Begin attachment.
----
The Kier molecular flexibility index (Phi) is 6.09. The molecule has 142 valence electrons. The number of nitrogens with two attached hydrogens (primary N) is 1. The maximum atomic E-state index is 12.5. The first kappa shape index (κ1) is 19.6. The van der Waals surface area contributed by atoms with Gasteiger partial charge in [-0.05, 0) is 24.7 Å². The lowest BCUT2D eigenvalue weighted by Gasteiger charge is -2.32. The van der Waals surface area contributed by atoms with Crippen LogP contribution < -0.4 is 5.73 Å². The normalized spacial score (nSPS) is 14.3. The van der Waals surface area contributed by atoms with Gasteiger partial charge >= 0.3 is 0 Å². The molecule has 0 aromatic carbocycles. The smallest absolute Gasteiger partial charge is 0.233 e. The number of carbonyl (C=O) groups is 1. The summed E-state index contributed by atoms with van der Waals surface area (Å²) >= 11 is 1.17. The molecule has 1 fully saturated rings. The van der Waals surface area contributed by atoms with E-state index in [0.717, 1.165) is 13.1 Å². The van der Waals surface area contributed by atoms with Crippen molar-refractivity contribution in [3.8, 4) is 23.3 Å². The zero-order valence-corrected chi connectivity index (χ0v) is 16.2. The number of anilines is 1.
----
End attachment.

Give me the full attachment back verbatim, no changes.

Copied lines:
The Kier molecular flexibility index (Phi) is 6.09. The molecule has 142 valence electrons. The number of nitrogens with two attached hydrogens (primary N) is 1. The maximum atomic E-state index is 12.5. The first kappa shape index (κ1) is 19.6. The van der Waals surface area contributed by atoms with Gasteiger partial charge in [-0.05, 0) is 24.7 Å². The lowest BCUT2D eigenvalue weighted by Gasteiger charge is -2.32. The van der Waals surface area contributed by atoms with Crippen LogP contribution < -0.4 is 5.73 Å². The normalized spacial score (nSPS) is 14.3. The van der Waals surface area contributed by atoms with Gasteiger partial charge >= 0.3 is 0 Å². The molecule has 0 aromatic carbocycles. The smallest absolute Gasteiger partial charge is 0.233 e. The number of carbonyl (C=O) groups is 1. The summed E-state index contributed by atoms with van der Waals surface area (Å²) >= 11 is 1.17. The molecule has 1 fully saturated rings. The van der Waals surface area contributed by atoms with E-state index in [0.717, 1.165) is 13.1 Å². The van der Waals surface area contributed by atoms with Crippen molar-refractivity contribution in [3.8, 4) is 23.3 Å². The zero-order valence-corrected chi connectivity index (χ0v) is 16.2. The number of anilines is 1.